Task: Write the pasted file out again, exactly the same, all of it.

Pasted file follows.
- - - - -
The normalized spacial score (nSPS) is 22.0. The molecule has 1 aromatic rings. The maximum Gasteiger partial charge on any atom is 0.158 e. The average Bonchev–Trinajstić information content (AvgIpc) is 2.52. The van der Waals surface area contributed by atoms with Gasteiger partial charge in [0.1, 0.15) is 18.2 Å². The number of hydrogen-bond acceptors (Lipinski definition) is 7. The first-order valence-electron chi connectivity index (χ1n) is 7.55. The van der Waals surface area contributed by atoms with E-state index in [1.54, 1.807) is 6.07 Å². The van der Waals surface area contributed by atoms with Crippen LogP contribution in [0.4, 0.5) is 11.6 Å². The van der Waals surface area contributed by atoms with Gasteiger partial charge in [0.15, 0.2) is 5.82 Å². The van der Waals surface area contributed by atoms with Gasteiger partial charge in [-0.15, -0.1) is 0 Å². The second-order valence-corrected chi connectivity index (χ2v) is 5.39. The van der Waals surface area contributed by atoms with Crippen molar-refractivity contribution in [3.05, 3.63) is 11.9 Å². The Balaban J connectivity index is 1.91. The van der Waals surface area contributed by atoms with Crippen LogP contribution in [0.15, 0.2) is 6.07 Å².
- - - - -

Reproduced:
The normalized spacial score (nSPS) is 22.0. The molecule has 1 aromatic rings. The maximum Gasteiger partial charge on any atom is 0.158 e. The average Bonchev–Trinajstić information content (AvgIpc) is 2.52. The van der Waals surface area contributed by atoms with Gasteiger partial charge in [0.1, 0.15) is 18.2 Å². The number of hydrogen-bond acceptors (Lipinski definition) is 7. The first-order valence-electron chi connectivity index (χ1n) is 7.55. The van der Waals surface area contributed by atoms with E-state index in [1.54, 1.807) is 6.07 Å². The van der Waals surface area contributed by atoms with Crippen LogP contribution in [0.4, 0.5) is 11.6 Å². The van der Waals surface area contributed by atoms with Gasteiger partial charge in [0.15, 0.2) is 5.82 Å². The van der Waals surface area contributed by atoms with Gasteiger partial charge in [-0.15, -0.1) is 0 Å². The second-order valence-corrected chi connectivity index (χ2v) is 5.39. The van der Waals surface area contributed by atoms with Crippen molar-refractivity contribution in [3.05, 3.63) is 11.9 Å². The Balaban J connectivity index is 1.91. The van der Waals surface area contributed by atoms with Crippen LogP contribution in [0.15, 0.2) is 6.07 Å².